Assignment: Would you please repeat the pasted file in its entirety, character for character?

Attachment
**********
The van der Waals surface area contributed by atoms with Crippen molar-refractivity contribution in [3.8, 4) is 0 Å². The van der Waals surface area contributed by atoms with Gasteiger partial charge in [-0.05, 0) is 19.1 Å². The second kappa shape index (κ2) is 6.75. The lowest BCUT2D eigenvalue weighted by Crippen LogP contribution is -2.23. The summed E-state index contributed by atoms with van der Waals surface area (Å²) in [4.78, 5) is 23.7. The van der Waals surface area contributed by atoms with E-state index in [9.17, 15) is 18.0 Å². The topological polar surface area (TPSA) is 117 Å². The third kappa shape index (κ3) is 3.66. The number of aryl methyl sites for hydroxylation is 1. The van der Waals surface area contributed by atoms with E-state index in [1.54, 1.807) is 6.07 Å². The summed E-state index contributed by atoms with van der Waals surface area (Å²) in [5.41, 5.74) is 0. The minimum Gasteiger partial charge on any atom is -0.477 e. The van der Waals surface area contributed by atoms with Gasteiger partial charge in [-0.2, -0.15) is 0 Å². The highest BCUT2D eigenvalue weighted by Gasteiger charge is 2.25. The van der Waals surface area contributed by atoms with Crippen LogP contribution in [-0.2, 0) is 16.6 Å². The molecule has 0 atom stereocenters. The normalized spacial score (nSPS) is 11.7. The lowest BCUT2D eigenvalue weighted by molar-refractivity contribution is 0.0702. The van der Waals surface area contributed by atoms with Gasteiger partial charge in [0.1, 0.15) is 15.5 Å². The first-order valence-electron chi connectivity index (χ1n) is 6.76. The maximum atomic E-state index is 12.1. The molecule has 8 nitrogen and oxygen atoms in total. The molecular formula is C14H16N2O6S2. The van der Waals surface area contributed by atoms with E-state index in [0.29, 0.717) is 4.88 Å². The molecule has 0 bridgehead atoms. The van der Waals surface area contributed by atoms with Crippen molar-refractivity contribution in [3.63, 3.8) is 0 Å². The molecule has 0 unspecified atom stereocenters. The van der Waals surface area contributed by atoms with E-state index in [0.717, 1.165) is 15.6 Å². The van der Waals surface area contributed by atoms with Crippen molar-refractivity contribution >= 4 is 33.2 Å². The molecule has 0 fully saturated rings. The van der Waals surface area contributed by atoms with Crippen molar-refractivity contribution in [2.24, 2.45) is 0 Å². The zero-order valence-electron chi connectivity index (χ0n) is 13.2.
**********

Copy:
The van der Waals surface area contributed by atoms with Crippen molar-refractivity contribution in [3.8, 4) is 0 Å². The van der Waals surface area contributed by atoms with Gasteiger partial charge in [-0.05, 0) is 19.1 Å². The second kappa shape index (κ2) is 6.75. The lowest BCUT2D eigenvalue weighted by Crippen LogP contribution is -2.23. The summed E-state index contributed by atoms with van der Waals surface area (Å²) in [4.78, 5) is 23.7. The van der Waals surface area contributed by atoms with E-state index in [9.17, 15) is 18.0 Å². The topological polar surface area (TPSA) is 117 Å². The third kappa shape index (κ3) is 3.66. The number of aryl methyl sites for hydroxylation is 1. The van der Waals surface area contributed by atoms with E-state index in [1.54, 1.807) is 6.07 Å². The summed E-state index contributed by atoms with van der Waals surface area (Å²) in [5.41, 5.74) is 0. The minimum Gasteiger partial charge on any atom is -0.477 e. The van der Waals surface area contributed by atoms with Gasteiger partial charge in [-0.2, -0.15) is 0 Å². The highest BCUT2D eigenvalue weighted by Gasteiger charge is 2.25. The van der Waals surface area contributed by atoms with Crippen LogP contribution in [-0.2, 0) is 16.6 Å². The molecule has 0 atom stereocenters. The normalized spacial score (nSPS) is 11.7. The lowest BCUT2D eigenvalue weighted by molar-refractivity contribution is 0.0702. The van der Waals surface area contributed by atoms with Gasteiger partial charge in [0.1, 0.15) is 15.5 Å². The first-order valence-electron chi connectivity index (χ1n) is 6.76. The maximum atomic E-state index is 12.1. The molecule has 8 nitrogen and oxygen atoms in total. The molecular formula is C14H16N2O6S2. The van der Waals surface area contributed by atoms with E-state index in [0.29, 0.717) is 4.88 Å². The molecule has 0 bridgehead atoms. The van der Waals surface area contributed by atoms with Crippen molar-refractivity contribution in [3.63, 3.8) is 0 Å². The molecule has 0 unspecified atom stereocenters. The van der Waals surface area contributed by atoms with E-state index in [0.717, 1.165) is 15.6 Å². The van der Waals surface area contributed by atoms with Crippen molar-refractivity contribution >= 4 is 33.2 Å². The molecule has 0 fully saturated rings. The van der Waals surface area contributed by atoms with Crippen molar-refractivity contribution in [2.24, 2.45) is 0 Å². The zero-order valence-electron chi connectivity index (χ0n) is 13.2.